South Africa’s positive, pre-1994 history of labour-community alliances needs to be reclaimed and expanded, both in thought and practice. Crucial to doing so is for unions to see the community and thus also the ‘other’ working class, as part of who they are; to forge a unity of struggle that is grounded in mutual respect and learning; to adopt a tactical focus on grassroots mobilisation and vibrant political and social education; to embrace a political and organisational culture of internal democracy alongside vibrant dialogue and debate; and, to build a principled, socially progressive, accountable and committed leadership.
The most viable and useful form to practically pursue this reclamation and expansion is a campaign for reclaiming the public sector and public services for the public, which is rolled out at different levels; in the workplace, in the community, nationally and where possible and relevant, at the international level as well. Such a campaign must invoke the progressive content of a human and constitutional rights template as well as the more radical content of a democratically forged, anti-capitalist people’s power that is not reducible to state ownership and power. In this way, the idea of meaningful labour-community alliances that encompass social forces beyond their broad working class core can begin to be translated into practice.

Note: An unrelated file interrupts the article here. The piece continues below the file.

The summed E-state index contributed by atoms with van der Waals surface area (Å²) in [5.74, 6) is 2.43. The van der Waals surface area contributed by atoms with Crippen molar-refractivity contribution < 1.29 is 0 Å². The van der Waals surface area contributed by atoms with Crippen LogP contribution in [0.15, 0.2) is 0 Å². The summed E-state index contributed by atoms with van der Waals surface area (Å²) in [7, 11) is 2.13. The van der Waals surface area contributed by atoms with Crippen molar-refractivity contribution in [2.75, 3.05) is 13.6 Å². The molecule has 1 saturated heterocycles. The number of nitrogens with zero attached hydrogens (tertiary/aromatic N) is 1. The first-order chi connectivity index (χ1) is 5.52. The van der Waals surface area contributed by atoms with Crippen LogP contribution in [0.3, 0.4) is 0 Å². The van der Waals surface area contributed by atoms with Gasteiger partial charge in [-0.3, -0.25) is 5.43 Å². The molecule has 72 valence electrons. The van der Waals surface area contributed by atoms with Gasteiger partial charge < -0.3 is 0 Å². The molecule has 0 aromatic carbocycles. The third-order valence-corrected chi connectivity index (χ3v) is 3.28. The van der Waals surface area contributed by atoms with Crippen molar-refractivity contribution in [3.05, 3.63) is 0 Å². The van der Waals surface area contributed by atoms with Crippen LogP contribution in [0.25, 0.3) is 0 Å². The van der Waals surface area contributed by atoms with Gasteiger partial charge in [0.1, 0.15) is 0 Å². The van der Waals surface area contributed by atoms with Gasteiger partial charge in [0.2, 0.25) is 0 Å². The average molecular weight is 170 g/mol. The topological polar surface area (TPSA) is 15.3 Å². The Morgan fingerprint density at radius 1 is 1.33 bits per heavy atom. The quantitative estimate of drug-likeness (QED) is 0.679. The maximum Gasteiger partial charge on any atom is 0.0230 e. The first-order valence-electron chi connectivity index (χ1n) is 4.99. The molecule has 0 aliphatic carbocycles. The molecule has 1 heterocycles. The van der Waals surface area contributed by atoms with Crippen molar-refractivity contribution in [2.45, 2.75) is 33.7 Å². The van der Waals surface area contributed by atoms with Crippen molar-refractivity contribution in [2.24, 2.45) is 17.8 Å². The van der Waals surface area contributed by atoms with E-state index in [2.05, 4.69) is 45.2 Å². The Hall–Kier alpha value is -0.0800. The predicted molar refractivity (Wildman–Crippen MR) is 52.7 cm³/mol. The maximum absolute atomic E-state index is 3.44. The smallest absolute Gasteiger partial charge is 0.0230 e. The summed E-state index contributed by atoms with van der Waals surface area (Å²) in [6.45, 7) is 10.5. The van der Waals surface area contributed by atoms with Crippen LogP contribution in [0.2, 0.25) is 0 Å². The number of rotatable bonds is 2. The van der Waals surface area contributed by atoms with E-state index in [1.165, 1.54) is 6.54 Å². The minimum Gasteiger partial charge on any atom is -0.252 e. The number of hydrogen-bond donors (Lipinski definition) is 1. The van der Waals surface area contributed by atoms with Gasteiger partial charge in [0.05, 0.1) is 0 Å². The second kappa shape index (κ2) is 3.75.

Above all, what is required is patient political and organisational work and activism informed by a democratic spirit of humility, honesty and openness. There is no space here for vanguardist, paramount leadership, no room for the presumption of collective ‘working class’ consciousness and no place for the defensive and divisive promotion of narrow organisational identities and terrain.
While a longer-term goal of broad working class struggle might well be to replace capitalism with an alternative system, it is only by reconstructing and reenergising labour-community alliances to engage in practical, here-and-now struggle for real changes in the lives of the public, both human and institutional, that the possibilities for more radical change can be brought into being.
**This article is based on a recently completed six-month research project by the author under the auspices of the Municipal Services Project.
Dale I think your analysis of what happened post 94 is spot on and thus our need as a country to return to the cooperative activism of the pre-94 era. As a country we have been hi-jacked by those who have been unthinkingly absorbed into the neoliberal paradigm.